Diverse Works: Director's Choice, 1997–2015
We do not just collect masterpieces; we have a story to tell about individual works of art, about art histories, and about how a museum collection fits into a truly global worldview. By telling those stories we connect people. My commitment is both to enhancing those stories—and to advancing the Museum’s goal of making art make sense of the world for our visitors.
These stories must be told accurately, boldly, and compellingly to our diverse audiences. The better we tell these stories, the broader and deeper our audiences’ engagement with the collection will be, and the more we will deserve recognition as one of the great museums of the world.
Artists from across time, from around the world, and from vastly different backgrounds created the diverse array of art in this exhibition. And we have taken a bold step in rewriting the traditional art history narratives that have so often excluded women and people of color from such museum survey exhibitions. Our new narrative, as embodied in the Brooklyn Museum’s collecting agenda over the past nearly eighteen years, is an inclusive one: it seeks to connect people and cultures with the aim of finding shared experiences, mutual understanding, and respect.
Arnold Lehman Shelby White and Leon Levy Director
The works of art included here represent collecting by the Brooklyn Museum, under the direction of Arnold Lehman, from 1997 to 2015. They speak to his vision of the collection: one that is global and pushes boundaries. His vision is diverse, and it proposes that diversity works for all the members of our audience, who, we hope, can find themselves reflected in the art in this exhibition and throughout the Museum.
Kevin Stayton Chief Curator
January 1, 2015
A selection of 100 works from the nearly 10,000 acquired during the tenure of the Shelby White and Leon Levy Director of the Brooklyn Museum, Arnold Lehman, will be presented in his honor on the occasion of his retirement in the summer of 2015. Diverse Works: Director’s Choice, 1997–2015, on view from April 15 through August 2, 2015, includes works in a wide range of media from every corner of the globe. Spanning many centuries, the exhibition brings together important objects from all of the Museum’s collecting areas.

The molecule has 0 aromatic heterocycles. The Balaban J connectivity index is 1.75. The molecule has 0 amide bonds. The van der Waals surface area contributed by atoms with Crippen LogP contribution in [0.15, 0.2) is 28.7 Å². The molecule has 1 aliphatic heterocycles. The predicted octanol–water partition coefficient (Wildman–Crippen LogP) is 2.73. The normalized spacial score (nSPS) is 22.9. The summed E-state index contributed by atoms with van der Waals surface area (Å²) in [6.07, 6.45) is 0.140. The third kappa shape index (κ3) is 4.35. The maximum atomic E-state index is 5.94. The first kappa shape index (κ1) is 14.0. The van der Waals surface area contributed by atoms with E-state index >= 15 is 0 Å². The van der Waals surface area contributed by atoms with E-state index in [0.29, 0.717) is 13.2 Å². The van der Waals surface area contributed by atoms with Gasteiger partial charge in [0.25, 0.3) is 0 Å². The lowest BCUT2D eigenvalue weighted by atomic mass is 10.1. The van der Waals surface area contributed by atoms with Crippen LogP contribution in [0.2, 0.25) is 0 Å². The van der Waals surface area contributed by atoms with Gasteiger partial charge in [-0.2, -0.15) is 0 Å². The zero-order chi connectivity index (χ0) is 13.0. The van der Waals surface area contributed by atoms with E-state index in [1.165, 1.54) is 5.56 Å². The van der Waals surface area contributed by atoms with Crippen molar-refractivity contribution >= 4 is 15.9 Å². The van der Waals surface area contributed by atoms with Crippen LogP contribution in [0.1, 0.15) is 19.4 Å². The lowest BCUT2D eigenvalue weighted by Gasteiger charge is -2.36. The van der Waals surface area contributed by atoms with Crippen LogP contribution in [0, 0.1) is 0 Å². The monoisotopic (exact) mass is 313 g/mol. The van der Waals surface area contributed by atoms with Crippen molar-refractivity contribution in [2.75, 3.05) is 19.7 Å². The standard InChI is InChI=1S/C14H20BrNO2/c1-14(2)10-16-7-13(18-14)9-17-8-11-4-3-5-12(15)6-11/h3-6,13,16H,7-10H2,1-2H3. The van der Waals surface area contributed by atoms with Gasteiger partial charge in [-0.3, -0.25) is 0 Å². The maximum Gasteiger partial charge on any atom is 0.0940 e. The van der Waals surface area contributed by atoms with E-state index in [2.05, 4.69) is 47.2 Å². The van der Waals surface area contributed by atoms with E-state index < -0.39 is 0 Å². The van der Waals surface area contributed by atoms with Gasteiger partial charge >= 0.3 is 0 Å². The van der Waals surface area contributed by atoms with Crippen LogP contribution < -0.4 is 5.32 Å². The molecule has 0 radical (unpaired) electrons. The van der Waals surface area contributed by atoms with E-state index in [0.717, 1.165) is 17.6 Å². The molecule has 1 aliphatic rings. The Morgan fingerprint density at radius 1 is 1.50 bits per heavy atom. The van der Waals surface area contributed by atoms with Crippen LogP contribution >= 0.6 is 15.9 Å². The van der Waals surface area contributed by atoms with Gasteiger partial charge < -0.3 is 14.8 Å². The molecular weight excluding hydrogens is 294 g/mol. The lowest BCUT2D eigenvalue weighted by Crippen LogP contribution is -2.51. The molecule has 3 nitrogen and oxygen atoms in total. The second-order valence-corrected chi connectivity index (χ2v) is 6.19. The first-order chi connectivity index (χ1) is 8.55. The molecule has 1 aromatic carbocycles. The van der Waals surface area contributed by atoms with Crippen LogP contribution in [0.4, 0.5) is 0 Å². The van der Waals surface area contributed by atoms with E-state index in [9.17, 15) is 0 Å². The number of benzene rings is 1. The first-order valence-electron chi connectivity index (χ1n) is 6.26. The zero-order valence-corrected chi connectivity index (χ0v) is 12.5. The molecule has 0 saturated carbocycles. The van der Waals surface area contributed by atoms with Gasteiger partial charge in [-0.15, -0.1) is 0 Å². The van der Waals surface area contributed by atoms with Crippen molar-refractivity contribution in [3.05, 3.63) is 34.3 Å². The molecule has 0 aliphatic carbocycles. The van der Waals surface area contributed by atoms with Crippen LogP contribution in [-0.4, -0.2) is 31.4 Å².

The selections range from an ancient Chinese mythical carved figure (5th–3rd century B.C.E.) to contemporary works by Kiki Smith and Chuck Close, and a mixed-media collage (2013) in a customized frame from the American artist Rashaad Newsome. The installation highlights the scope of the Museum’s collecting accomplishments, underscoring the commitment to diversity that makes the Museum’s collections exciting and unique, and thereby honoring the vision of retiring director Lehman.
Highlights from Diverse Works include Kara Walker’s Keys to the Coop (1997), a linocut that depicts an African American woman in bold silhouette, holding the severed head of a chicken; the permanent installation in the Elizabeth A. Sackler Center for Feminist Art of Judy Chicago’s iconic work, The Dinner Party (1974–79), which represents 1,038 historical women through ceramic, porcelain, and textile; and Go (2003), a large-scale ceiling painting by Kehinde Wiley. Also included are a silver Song dynasty reliquary (986) inscribed by the artist Li Lingxun; the biomorphic Spacelander bicycle (1960), believed to be one of only five hundred ever sold, making it one of the rarest and most sought-after industrial designs of the mid-twentieth century; an ancient Egyptian Relief of Mourning Women (1319–1204 B.C.E.); and Pablo Picasso’s Woman in Gray (1942), one of several paintings he created in quick succession in Paris during World War II that evoke the bleakness of life in the German-occupied French capital.
Exhibited as well is a sculpture from the Tuskegee Airmen Series (1997) by the artist Michael Richards, who died while working at the World Trade Center on September 11, 2001; a mask (circa 1977) depicting Elvis Presley by an unidentified Chewa artist belonging to the Nyau society, where masks of iconic foreigners have been considered to represent antisocial and undesirable values; and the critically acclaimed photographer and documentary filmmaker Timothy Greenfield-Sanders’s inkjet print image of the choreographer Bill T. Jones (2007), which was featured in the Museum’s exhibition The Black List Project (2008).
Diverse Works: Director’s Choice, 1997–2015 is organized by the curators of the Brooklyn Museum in honor of Arnold Lehman. The exhibition is made possible by the Martha A. and Robert S. Rubin Exhibition Fund and the Norman and Arline Feinberg Exhibition Fund.